A must-read story from the Wa. Post on how Australia combats election disinformation:
In a Canberra office covered in computer screens, the alerts began pouring in.
“This needs a #FactCheck,” one person tweeted.
“Is this not illegal?” another asked.
Tagged in the torrent of tweets was the Australian Electoral Commission (AEC). Within minutes, the federal agency responded, calling the video “false” and “disappointing.” The agency’s actions quickly led Twitter to label the cartoon as “misleading,” and Facebook and TikTok took it down completely.
The incident last month reflects the rising tide of misinformation Australia faces as it prepares to go to the polls on Saturday. But it also shows the benefit of a single agency overseeing a country’s electoral process….
“There are a myriad of major and minor differences in how electoral laws and regulations are administered across America,” said Pippa Norris, a professor at Harvard’s Kennedy School of Government. “This violates basic principles of equality and consistency in electoral processes and voting rights, leads to excessively partisan considerations gaming the system, and encourages numerous malpractices.”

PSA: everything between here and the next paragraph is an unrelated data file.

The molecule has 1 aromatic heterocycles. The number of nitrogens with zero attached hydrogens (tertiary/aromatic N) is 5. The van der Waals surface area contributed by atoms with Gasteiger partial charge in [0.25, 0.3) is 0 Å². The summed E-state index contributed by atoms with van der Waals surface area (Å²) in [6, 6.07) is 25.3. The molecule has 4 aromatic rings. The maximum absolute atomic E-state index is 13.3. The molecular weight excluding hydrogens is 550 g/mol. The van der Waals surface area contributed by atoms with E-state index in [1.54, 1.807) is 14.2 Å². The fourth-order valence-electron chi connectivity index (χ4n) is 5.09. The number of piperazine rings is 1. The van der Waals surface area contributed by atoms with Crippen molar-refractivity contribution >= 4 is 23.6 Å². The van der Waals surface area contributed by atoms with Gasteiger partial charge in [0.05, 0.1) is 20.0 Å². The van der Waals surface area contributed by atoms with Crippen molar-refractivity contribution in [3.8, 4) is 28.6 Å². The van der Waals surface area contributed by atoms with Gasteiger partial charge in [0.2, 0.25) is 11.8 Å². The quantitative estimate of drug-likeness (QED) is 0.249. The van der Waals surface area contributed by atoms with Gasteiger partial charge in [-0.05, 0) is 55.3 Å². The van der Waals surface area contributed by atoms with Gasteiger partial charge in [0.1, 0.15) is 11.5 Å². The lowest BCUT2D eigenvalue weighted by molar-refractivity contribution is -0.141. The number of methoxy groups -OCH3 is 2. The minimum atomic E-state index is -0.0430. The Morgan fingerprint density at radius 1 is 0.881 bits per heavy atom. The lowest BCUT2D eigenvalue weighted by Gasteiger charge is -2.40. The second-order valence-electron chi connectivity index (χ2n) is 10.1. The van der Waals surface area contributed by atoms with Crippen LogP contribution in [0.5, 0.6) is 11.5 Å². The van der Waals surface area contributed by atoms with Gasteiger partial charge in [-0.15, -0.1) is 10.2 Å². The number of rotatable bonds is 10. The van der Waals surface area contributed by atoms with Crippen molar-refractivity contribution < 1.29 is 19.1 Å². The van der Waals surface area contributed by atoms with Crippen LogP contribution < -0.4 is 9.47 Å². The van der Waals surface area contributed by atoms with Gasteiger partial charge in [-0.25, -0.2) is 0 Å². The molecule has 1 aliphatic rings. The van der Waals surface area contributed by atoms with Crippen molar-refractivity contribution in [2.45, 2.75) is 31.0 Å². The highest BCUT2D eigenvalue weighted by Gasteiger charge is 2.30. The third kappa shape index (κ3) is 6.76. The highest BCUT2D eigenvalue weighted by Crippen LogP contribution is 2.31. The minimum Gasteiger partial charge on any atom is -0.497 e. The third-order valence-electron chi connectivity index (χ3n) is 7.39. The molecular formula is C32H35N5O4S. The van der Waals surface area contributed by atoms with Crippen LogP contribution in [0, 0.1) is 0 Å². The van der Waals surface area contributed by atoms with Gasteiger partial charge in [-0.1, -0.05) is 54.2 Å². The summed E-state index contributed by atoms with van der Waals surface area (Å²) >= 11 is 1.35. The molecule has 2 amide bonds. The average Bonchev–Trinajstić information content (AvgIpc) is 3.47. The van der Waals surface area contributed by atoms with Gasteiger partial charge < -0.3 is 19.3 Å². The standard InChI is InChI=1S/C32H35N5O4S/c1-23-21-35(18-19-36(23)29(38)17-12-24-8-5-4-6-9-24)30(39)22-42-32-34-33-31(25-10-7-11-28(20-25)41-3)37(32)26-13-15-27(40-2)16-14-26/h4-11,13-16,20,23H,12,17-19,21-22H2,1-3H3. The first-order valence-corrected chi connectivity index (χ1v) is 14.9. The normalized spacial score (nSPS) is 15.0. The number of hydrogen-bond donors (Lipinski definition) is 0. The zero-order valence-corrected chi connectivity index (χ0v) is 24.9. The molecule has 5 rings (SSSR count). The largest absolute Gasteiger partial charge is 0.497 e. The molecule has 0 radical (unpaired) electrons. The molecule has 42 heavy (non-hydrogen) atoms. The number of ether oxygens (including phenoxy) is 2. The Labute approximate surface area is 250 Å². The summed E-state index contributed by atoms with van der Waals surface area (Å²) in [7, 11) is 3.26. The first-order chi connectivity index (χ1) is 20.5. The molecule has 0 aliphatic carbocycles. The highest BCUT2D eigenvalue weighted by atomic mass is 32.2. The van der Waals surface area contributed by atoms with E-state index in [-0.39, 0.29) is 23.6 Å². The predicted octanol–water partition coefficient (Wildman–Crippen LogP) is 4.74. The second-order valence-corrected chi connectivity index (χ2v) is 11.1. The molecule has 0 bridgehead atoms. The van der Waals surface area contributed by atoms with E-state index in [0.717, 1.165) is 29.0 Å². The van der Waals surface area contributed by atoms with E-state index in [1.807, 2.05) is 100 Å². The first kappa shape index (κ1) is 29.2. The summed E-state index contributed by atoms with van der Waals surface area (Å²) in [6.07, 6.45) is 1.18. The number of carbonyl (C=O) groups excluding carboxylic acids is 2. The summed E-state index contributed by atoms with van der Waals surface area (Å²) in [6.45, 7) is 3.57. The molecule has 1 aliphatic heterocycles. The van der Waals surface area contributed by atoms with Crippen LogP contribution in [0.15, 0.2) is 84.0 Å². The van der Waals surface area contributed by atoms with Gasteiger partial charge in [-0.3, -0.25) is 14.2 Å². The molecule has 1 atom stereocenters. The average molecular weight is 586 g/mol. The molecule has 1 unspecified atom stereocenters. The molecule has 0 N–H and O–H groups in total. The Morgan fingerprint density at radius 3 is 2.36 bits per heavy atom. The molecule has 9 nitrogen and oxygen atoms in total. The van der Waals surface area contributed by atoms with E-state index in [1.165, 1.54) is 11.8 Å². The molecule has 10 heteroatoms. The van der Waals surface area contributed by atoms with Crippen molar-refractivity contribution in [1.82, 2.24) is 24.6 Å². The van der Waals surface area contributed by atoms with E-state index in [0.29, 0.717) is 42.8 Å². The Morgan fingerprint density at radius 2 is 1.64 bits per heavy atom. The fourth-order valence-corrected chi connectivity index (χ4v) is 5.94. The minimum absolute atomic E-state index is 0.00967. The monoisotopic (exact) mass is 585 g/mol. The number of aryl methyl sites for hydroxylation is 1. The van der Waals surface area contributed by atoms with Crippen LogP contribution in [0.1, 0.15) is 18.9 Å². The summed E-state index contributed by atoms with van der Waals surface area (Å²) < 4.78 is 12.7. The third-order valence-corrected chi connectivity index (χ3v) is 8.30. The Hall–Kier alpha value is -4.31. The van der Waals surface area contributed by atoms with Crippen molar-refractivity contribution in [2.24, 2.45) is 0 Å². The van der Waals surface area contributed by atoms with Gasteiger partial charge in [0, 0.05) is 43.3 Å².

Australia’s electoral system, in contrast, is praised by analysts around the world.
Steven J. Mulroy, a professor at the University of Memphis and the author of a book on American election law, called it the “gold standard in election administration.”…
As the challenges have changed, so, too, has the AEC.
When Ekin-Smyth joined in 2011, the AECdidn’t even have a Twitter account. A decade later, half a dozen people now help him tweet at a blistering pace: up to two dozen times per hour. It also has accounts on Facebook, Instagram, LinkedIn and YouTube, has partnered with TikTok on an election guide, and has held an “Ask me Anything” on Reddit….
“We’re not blind to the fact that social media moves incredibly swiftly,” Ekin-Smyth said. “And the action that social media organizations can take is brilliant. But the action we can take even quicker by responding on our channels is perhaps going to be even more effective.”…
“A party or candidate talking about another party, their policies, their history — we cannot be the regulators of truth for that,” Ekin-Smyth said. “We don’t have legislation that allows it. But also there would be some practical problems and some perception problems if we were making decisions on those things.”…
With social media stoking tribalism, the AEC requires all its employees — including its 100,000 temporary election workers — to sign a declaration of political neutrality.
“There is a lot of responsibility to it,” Ekin-Smyth said, “because a failed election — real or perceived — as we’ve seen in other jurisdictions, is potentially devastating.”